In an industry where critical data tends to be lacking in quality, inconsistent or locked up in silos, the work of the Open Apparel Registry (OAR) has been nothing short of revelatory.
It began in 2018 with a basic premise, it wrote in a recent report: If organizations have no clear idea of where their supplier factories are located, how can they have any sense of their environmental or social conditions?
In the nearly three years since its launch, the free-to-use open-source platform has leveraged information from hundreds of contributors to map more than 64,000 garment-manufacturing facilities across nearly 120 countries, or roughly 85 percent to 90 percent of the entire apparel sector.
Untangling vast and complex supply chains isn’t easy. The OAR uses a name- and address-matching algorithm to tag facilities with a unique identifier that serves as a “central source of truth” and enables interoperability across disparate databases. By annotating each facility with buyer names, certification schemes and other affiliations, the platform seeks to improve the “collective understanding of shared connections,” ultimately helping improve the livelihoods of the garment workers who underpin the supply chain, it said.
“We work to help garment workers achieve their rights. Accurate supply-chain transparency is vital for that, so we can reach out to the correct brands and other stakeholders to resolve rights violations,” Paul Roeland, transparency coordinator at the Clean Clothes Campaign, the industry’s largest consortium of trade unions and nonprofits, said in the report. “Having a clear and unified registry of production facilities makes finding the right information easier and faster, and therefore speeds up the route to remedy.”
Nevertheless, the OAR seeks to remain neutral. It’s operated by a non-profit entity that is governed by a multi-stakeholder board of advisors from civil society, brands and retailers, multi-stakeholder initiatives, factory groups and the open data sector.
“We knew that positioning the tool as a neutral entity, built for the benefit of the entire sector, would be key to its success and building trust within the sector,” the OAR said. “Establishing the OAR as an independent non-profit with a multi-stakeholder board is a key element in how we reinforce this neutral position. Stakeholders would not have been as willing to share their data with a for-profit company with potentially vested interests.”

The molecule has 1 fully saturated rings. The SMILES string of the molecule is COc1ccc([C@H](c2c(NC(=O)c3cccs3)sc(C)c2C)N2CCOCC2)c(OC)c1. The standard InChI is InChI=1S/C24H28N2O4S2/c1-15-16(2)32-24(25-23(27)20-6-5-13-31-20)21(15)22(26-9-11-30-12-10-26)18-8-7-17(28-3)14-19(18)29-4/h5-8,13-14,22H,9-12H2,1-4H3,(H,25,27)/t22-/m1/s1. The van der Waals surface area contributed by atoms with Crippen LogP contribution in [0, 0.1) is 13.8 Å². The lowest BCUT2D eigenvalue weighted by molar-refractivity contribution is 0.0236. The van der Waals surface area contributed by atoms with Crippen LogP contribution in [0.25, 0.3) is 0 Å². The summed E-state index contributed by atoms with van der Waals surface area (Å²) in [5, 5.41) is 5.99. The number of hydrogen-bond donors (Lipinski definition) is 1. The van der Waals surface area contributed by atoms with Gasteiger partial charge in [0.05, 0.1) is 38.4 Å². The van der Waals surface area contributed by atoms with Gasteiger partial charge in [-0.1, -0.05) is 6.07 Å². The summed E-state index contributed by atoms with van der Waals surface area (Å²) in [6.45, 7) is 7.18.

One brand that has found the OAR essential is Swiss outdoor-wear maker Mammut, a member of myriad multi-stakeholder initiatives. Because each group brandished its own identification system, matching facilities across different platforms was difficult and onerous. Using OAR’s unique ID to map facilities across multiple databases, it said, helped the brand achieve a clearer picture of its operations, especially as it works with its suppliers to improve energy efficiency and switch to renewable alternatives. As a result, Mammut has become more efficient in managing its supply chain, it said.
Another devoted OAR user is Kings of Indigo, an Amsterdam-based denim label that uses the platform to see if other brands are sourcing from the same suppliers or region. Finding kindred brands, it said, could lead to opportunities to collaborate on common goals. It might employ the database to reach out to other organizations to gather information about new sourcing locales, including potential pitfalls.
Higg Co, the technology arm of the Sustainable Apparel Coalition, plugs in directly into the OAR’s application programming interface, or API, to search and match facilities. “This allows Higg and its users to more clearly see the relationship between facilities and their customers, and to guide users to the right supply-chain relationship more effectively,” Higg Co said. “It also allows Higg to move data quickly and seamlessly between platforms for its users.”
The database is helpful for factories, too. “By being able to demonstrate the relationships of your facility through the affiliations visible on the site, and directing people to the OAR as a verified resource, the OAR serves to enhance trust between supplier and client,” said Abhishek Bansal, head of sustainability at Indian denim mill Arvind Limited. “Through using the unique OAR ID, there is the potential to save hours of time and huge financial cost through more streamlined and efficient reporting.”
For a sector that thrives on secrecy, the concept of open data might appear heretical. The OAR said, however, that the sooner the majority of the garment industry understands the importance of sharing supply-chain data freely, the “sooner we can get to work in tackling the systemic sustainability challenges the sector faces.”
All of which is to say, the OAR’s work is far from over. The organization said it continues to raise awareness and drive uptake of the platform through one-on-one calls and demos with stakeholders, continually adding publicly available facility datasets to the tool, and speaking about the benefits of open data at webinars and other events.
Key areas of growth also abound, such as increasing the volume of facilities beyond Tier 1 and mapping out the subcontractors and “shadow factories” that “do not want to be found.” It also wants to build strong relationships with workers’ organizations and other groups, especially in the Global South. By 2025, the OAR hopes to map 200,000 facilities.
“We know that there are so many potential users who could be benefitting from making use of the data in the OAR that we simply haven’t reached yet,” it said.